79 pages 2 hours read

Edith Wharton

Ethan Frome

Fiction | Novella | Adult | Published in 1911

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Summary and Study Guide


Ethan Frome, first published in 1911, is a novella by American writer Edith Wharton. Wharton’s work, which most often concerned the lives of America’s Gilded Age elite, is usually classified as social realism or even naturalism, a realist subgenre that depicted human life and society through a determinist lens. Although Ethan Frome’s focus on rural, working-class life was unusual for Wharton, its themes and tone reflect this naturalist influence. The novel has become a staple of American literature courses and was adapted for the screen in 1993. All page numbers in this study guide refer to the 2004 Barnes Noble Classics edition, Ethan Frome and Selected Stories.

Plot Summary

While completing a job at a nearby power plant, an unnamed engineer—the work’s narrator—finds himself spending the winter in the small Massachusetts town of Starkfield. Here, he becomes curious about a man named Ethan Frome, who sustained debilitating injuries in a sledding accident years earlier. Ethan is impoverished and agrees to drive the narrator to and from work for a fee. When a blizzard catches the two men unawares, Ethan invites the narrator to spend the night at his farmhouse, which is closer than the narrator’s lodgings. The narrator accepts and reconstructs the following narrative based partly on his experiences that night.

Twenty-four years earlier, Ethan waits outside Starkfield’s church to escort his cousin-in-law, Mattie Silver, home from a dance. Mattie has lived with the Fromes for roughly a year, serving as a housekeeper for Ethan’s sickly wife, Zeena. During that time, Ethan has grown very attached to Mattie, with whom he feels he can share his innermost thoughts and feelings. Mattie emerges from the building, brushing off the attentions of a young man named Denis Eady to walk home with Ethan. When they reach the farmhouse, they’re startled to find Zeena has stayed up waiting for them. Ethan reluctantly follows his wife to bed, realizing that he wanted to kiss Mattie.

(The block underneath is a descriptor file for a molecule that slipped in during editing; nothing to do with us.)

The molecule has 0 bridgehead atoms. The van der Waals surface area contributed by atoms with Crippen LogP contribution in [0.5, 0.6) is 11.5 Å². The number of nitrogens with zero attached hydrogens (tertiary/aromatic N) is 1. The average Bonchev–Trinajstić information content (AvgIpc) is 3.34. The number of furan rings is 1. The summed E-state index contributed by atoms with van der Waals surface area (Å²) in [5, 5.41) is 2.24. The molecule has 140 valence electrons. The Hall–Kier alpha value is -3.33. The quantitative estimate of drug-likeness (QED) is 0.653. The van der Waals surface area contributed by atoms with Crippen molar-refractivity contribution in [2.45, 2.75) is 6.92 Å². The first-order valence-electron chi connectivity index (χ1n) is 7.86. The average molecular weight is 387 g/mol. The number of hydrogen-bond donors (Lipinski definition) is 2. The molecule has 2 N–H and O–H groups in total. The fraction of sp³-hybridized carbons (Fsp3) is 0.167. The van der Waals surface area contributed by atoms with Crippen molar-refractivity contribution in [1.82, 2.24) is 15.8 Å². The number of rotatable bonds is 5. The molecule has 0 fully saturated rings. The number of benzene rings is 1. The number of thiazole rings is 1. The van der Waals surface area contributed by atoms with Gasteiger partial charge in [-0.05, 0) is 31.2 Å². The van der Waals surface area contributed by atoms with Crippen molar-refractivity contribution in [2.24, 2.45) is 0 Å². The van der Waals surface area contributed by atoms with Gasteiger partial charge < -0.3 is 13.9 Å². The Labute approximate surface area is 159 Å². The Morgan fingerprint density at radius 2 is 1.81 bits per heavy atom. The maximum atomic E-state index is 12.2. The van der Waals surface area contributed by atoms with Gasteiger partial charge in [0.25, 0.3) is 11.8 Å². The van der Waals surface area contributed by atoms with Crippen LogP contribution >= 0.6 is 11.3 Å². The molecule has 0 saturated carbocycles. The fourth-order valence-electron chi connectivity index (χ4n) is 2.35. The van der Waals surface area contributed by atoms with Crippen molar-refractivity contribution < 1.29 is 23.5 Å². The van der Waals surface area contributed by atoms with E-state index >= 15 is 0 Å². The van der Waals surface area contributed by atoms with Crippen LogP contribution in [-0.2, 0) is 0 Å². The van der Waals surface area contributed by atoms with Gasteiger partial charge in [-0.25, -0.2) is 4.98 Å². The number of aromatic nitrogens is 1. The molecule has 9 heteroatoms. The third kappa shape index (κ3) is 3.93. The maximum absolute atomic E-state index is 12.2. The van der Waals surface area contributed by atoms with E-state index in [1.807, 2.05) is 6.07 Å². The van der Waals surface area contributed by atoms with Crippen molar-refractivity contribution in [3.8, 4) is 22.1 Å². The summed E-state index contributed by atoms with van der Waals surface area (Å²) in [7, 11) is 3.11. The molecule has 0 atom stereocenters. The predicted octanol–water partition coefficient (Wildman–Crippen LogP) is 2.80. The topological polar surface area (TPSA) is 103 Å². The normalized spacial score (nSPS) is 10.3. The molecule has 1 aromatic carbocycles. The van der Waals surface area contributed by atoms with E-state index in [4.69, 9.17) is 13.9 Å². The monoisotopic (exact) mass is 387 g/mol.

At lunch the next day, Zeena announces that she’s traveling to Bettsbridge to consult a new doctor. Ethan claims he’s receiving an advance payment from the builder Andrew Hale and therefore can’t drive Zeena to the station himself. However, when he delivers a load of lumber to Hale later that day, Hale says he can’t afford to advance Ethan the money.

Ethan returns home and has dinner with Mattie, but their meal is interrupted when the cat knocks over a pickle dish—a wedding gift to Zeena—that Mattie set out especially for the occasion. Ethan assures Mattie that he’ll fix the dish, and the two share a contented evening in front of the fire. Towards the end of the evening, Ethan absentmindedly kisses the edge of some fabric Mattie is stitching; flustered, the two then part ways for bed.

Ethan buys glue the following day, but by the time he gets back to the farm, Zeena has returned; she tells him that the new doctor recommends that she hire a professional serving girl and that Mattie must leave immediately. Ethan initially protests, but he drops the subject when Zeena makes her suspicions regarding his relationship with Mattie clear. Overcome with emotion, Ethan goes downstairs and kisses Mattie before Zeena joins them at the dinner table. Zeena discovers the broken pickle dish shortly afterwards, and Mattie is forced to admit what happened.

Alone in his study that night, Ethan considers leaving Zeena the farm and running away with Mattie. He begins composing a letter to his wife but abandons the idea when he realizes that his farm and sawmill are effectively worthless, making the plan unfeasible. The next morning, Ethan nearly renews his request to Hale, but his feelings of shame stop him.

Ethan insists on personally driving Mattie to the train station that afternoon. However, his first stop is at a pond where they attended a church picnic the prior summer; they reminisce bittersweetly about the day before heading towards the station. On the way there, Ethan once again pauses, this time at the hill where Starkfield’s residents go sledding. Ethan and Mattie go down the hill once, at which point Mattie realizes she’s late for her train. Fearful for her future and desperate not to leave Ethan, she asks Ethan to take her down the hill again; this time, however, she wants him to kill them by steering the sled into a large elm tree. He agrees, but neither of them dies in the crash, and Ethan wakes up some time later to the sound of Mattie whimpering in pain.

Back in the present, the narrator relates his experience meeting Zeena and Mattie, who is now a quadriplegic. He later discusses the night he spent at the Frome farmhouse with his landlady. She tells him that Mattie’s injuries have made her bitter and that she often argues with Zeena, who acts as Mattie’s nurse; she believes it would have been better if Mattie had died.